Should a Lens Be Actively Aligned?

As modern devices continue to become smaller and more complicated, the need to view detail down to the micron is becoming increasingly necessary in manufacturing environments.

To achieve this, many manufacturers are utilizing machine vision with high resolution lenses. Depending on the application, these lenses provide greater magnification, higher resolution and in some cases auto focus functionality. These improved characteristics require greater lens complexity and the need for tighter tolerances when they are produced.

For a lens to perform as it was designed, each of the components have to be manufactured to exacting standards and when assembled, the position of each is critical to ensure proper function.

To better understand how fit can impact function lets consider a basic lens, which contains a housing, spacers and two or more glass elements. For this lens to perform optimally, the elements have to be aligned based on their optical axis and be parallel. Dimensional variation in the components can cause an improper fit, resulting in misalignment.

Example 1 
Designed Fitment Without Dimensional Variation

This represents a basic lens consisting of a housing, spacers and two elements. If it were possible to produce components without variation, they would fit according to the design.

Example 2 
Misalignment From Improper Fit

Though exaggerated, this illustration demonstrates how space between the elements and housing the elements can be in the wrong position or even tilted. The loss in image quality may not always be detectable.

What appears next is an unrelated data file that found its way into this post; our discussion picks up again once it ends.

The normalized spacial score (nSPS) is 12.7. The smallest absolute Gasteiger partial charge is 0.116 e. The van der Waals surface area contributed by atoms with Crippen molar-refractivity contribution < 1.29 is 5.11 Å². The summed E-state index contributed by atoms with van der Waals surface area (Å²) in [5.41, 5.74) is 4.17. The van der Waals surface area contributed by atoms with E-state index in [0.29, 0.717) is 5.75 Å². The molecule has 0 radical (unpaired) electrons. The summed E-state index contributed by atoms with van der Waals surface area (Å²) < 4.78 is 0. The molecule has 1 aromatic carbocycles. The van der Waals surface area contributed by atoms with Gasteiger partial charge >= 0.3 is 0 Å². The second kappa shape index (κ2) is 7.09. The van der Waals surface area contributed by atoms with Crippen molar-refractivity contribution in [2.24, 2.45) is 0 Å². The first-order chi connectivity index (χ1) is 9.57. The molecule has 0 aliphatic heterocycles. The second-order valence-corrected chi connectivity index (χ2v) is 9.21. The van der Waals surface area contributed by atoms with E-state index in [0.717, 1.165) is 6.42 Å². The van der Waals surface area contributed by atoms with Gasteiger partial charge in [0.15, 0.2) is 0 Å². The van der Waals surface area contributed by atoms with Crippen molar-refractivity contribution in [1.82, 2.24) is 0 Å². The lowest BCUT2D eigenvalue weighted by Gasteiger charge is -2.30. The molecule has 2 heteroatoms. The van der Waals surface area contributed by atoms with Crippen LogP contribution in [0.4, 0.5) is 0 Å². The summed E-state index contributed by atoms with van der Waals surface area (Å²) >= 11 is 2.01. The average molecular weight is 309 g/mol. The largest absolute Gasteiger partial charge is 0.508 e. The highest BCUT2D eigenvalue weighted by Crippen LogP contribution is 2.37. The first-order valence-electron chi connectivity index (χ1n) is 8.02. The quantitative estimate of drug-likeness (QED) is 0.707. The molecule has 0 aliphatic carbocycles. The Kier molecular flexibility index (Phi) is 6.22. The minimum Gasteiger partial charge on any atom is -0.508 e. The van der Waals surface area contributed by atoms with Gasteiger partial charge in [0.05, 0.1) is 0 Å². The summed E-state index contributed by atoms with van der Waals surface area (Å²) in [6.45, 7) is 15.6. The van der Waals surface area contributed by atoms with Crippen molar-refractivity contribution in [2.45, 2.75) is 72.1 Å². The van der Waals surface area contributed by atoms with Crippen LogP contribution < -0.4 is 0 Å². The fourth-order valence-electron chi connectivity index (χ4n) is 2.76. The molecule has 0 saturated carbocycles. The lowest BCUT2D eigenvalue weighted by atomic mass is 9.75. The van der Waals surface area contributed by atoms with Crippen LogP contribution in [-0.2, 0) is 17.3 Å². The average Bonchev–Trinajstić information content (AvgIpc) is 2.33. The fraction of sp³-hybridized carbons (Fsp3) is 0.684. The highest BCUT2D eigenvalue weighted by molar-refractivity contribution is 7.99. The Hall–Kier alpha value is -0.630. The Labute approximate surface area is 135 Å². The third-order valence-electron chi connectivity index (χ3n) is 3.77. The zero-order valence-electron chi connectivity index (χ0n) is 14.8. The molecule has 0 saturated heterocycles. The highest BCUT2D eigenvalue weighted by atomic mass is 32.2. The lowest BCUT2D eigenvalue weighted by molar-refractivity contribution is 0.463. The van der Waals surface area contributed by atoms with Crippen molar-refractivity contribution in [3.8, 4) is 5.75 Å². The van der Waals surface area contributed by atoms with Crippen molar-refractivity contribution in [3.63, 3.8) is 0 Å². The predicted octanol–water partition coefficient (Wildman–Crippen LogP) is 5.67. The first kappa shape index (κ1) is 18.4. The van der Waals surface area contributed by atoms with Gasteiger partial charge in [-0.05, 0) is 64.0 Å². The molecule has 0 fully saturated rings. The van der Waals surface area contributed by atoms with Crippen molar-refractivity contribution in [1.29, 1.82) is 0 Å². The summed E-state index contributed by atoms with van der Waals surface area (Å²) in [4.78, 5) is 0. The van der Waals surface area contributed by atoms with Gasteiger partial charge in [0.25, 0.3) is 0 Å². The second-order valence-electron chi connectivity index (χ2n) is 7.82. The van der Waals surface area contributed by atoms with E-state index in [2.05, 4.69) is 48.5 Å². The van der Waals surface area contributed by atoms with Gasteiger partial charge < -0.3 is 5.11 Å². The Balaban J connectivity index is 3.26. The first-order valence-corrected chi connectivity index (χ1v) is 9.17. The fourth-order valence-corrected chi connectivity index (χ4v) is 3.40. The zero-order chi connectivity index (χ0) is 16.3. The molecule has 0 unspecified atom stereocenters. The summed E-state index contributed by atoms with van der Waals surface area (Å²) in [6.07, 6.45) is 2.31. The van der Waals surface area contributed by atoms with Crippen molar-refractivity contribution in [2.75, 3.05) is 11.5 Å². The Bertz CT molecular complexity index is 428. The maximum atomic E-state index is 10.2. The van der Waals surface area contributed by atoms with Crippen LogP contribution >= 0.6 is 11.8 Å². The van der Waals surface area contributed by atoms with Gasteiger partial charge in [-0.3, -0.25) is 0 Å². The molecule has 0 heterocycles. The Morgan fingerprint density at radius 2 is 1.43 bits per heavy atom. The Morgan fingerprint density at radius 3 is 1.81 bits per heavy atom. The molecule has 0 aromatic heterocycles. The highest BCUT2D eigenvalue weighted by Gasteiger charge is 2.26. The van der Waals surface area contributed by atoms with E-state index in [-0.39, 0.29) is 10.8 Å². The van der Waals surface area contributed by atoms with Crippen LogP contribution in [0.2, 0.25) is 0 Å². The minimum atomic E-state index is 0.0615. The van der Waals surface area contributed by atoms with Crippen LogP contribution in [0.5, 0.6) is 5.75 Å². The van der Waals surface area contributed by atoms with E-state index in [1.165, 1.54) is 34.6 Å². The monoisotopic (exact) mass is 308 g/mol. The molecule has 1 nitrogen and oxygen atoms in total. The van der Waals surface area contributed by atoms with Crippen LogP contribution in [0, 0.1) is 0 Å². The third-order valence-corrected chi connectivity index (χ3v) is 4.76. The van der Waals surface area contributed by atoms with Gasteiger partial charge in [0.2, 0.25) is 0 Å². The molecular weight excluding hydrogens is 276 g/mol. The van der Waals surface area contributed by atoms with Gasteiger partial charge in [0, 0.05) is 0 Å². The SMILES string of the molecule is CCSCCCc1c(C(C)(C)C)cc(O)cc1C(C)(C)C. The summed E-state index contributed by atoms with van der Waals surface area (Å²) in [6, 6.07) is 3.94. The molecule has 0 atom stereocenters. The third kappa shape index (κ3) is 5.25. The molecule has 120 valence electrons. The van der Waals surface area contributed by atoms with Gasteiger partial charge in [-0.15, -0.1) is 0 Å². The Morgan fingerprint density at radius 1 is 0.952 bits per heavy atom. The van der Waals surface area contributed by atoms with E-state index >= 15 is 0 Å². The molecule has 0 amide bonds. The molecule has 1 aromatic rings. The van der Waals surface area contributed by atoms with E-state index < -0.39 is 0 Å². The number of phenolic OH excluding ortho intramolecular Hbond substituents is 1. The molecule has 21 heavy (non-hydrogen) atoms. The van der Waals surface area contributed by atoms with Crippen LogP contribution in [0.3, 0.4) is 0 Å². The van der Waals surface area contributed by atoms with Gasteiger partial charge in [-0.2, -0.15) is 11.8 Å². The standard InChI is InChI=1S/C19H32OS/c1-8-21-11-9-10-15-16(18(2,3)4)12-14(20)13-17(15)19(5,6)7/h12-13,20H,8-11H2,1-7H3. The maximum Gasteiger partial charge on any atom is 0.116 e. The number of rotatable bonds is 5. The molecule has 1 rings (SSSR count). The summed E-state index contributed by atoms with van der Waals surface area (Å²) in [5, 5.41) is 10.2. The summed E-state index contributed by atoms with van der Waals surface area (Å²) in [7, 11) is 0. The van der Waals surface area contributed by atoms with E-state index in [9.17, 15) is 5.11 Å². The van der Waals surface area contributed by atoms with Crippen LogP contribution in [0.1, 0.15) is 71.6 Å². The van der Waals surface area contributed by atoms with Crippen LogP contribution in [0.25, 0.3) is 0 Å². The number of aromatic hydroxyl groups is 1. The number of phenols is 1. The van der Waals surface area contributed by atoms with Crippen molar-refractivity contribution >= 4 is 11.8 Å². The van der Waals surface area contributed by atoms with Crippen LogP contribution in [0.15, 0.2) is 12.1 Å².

For many low quality, mass produced lenses, the manufacturing process relies on Passive Alignment or the components ability to fit together based on their design. Assuming the elements are produced to specification, they are assembled without the ability to make adjustments. Slight deviations in a component’s dimensions will impact fit, cause misalignment and could result in with focus issues, distortion or other anomalies.  

Since there is no ability to adjust the components during the assembly, the completed lens will require testing to determine if it performs within tolerances. Those that fail are rejected and result in waste and increased cost from scrapped product. Manufacturers of inferior lenses will likely tolerate more variation to maintain profitability.


Active Alignment Produces a Superior Lens

Active Alignment describes the process by which the elements of a lens can be adjusted into proper alignment during the assembly process. Some lenses, depending on their functionality can have a dozen or more elements, each with the ability to compromise the lens’ functionality. This is why Active Alignment plays such an important role in producing a superior lens.



While there are various methods to Actively Align a lens, it is performed based on the lens’ actual dimensions. The best way to determine the optical axis of a lens is by spinning it. If an element is off center it will wobble. This can be detected with an indicator that measures the elements diameter or a laser that will utilize the focal point of the elements radius. In either case centering is based on actual not planned dimensions.

As each element of a lens stack is added, fine adjustments will bring it into proper alignment. When the element is in an ideal position, adhesive is applied, securing the proper alignment. The process is then repeated for each subsequent element, allowing the technician to maintain centration. While this process can be time consuming it is essential for a high performance lens.

When performance is critical as with circuit board inspection or analyzing cell samples, failure to see critical detail can have significant consequences.

Learn more about Actively Aligned lenses.

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